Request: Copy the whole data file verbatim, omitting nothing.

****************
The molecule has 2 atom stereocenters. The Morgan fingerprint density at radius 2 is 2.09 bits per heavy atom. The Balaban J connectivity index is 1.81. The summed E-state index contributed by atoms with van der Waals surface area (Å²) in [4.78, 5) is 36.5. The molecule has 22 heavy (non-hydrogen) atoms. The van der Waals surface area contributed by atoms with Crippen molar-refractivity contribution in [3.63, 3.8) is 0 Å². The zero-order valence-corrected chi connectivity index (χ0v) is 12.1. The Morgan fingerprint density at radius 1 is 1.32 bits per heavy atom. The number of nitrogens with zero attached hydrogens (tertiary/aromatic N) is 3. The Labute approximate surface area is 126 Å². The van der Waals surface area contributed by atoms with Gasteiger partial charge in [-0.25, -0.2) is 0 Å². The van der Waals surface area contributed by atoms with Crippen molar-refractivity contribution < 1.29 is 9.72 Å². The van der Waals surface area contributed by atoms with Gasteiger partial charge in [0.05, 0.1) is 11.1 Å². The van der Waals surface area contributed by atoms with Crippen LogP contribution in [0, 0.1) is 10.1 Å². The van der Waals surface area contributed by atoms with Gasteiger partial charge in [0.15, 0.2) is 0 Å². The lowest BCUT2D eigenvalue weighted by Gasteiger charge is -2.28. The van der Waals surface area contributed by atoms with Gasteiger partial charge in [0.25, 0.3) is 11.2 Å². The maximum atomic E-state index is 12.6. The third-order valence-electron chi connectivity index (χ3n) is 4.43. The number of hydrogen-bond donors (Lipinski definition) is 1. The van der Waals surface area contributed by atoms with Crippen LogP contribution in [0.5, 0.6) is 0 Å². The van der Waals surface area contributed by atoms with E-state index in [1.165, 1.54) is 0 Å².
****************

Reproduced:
The molecule has 2 atom stereocenters. The Morgan fingerprint density at radius 2 is 2.09 bits per heavy atom. The Balaban J connectivity index is 1.81. The summed E-state index contributed by atoms with van der Waals surface area (Å²) in [4.78, 5) is 36.5. The molecule has 22 heavy (non-hydrogen) atoms. The van der Waals surface area contributed by atoms with Crippen molar-refractivity contribution in [3.63, 3.8) is 0 Å². The zero-order valence-corrected chi connectivity index (χ0v) is 12.1. The Morgan fingerprint density at radius 1 is 1.32 bits per heavy atom. The number of nitrogens with zero attached hydrogens (tertiary/aromatic N) is 3. The Labute approximate surface area is 126 Å². The van der Waals surface area contributed by atoms with Gasteiger partial charge in [-0.25, -0.2) is 0 Å². The van der Waals surface area contributed by atoms with Crippen molar-refractivity contribution < 1.29 is 9.72 Å². The van der Waals surface area contributed by atoms with Gasteiger partial charge in [0.05, 0.1) is 11.1 Å². The van der Waals surface area contributed by atoms with Crippen LogP contribution in [0, 0.1) is 10.1 Å². The van der Waals surface area contributed by atoms with Gasteiger partial charge in [0.15, 0.2) is 0 Å². The lowest BCUT2D eigenvalue weighted by Gasteiger charge is -2.28. The van der Waals surface area contributed by atoms with Gasteiger partial charge in [0.25, 0.3) is 11.2 Å². The maximum atomic E-state index is 12.6. The third-order valence-electron chi connectivity index (χ3n) is 4.43. The number of hydrogen-bond donors (Lipinski definition) is 1. The van der Waals surface area contributed by atoms with Crippen LogP contribution in [0.5, 0.6) is 0 Å². The van der Waals surface area contributed by atoms with E-state index in [1.165, 1.54) is 0 Å².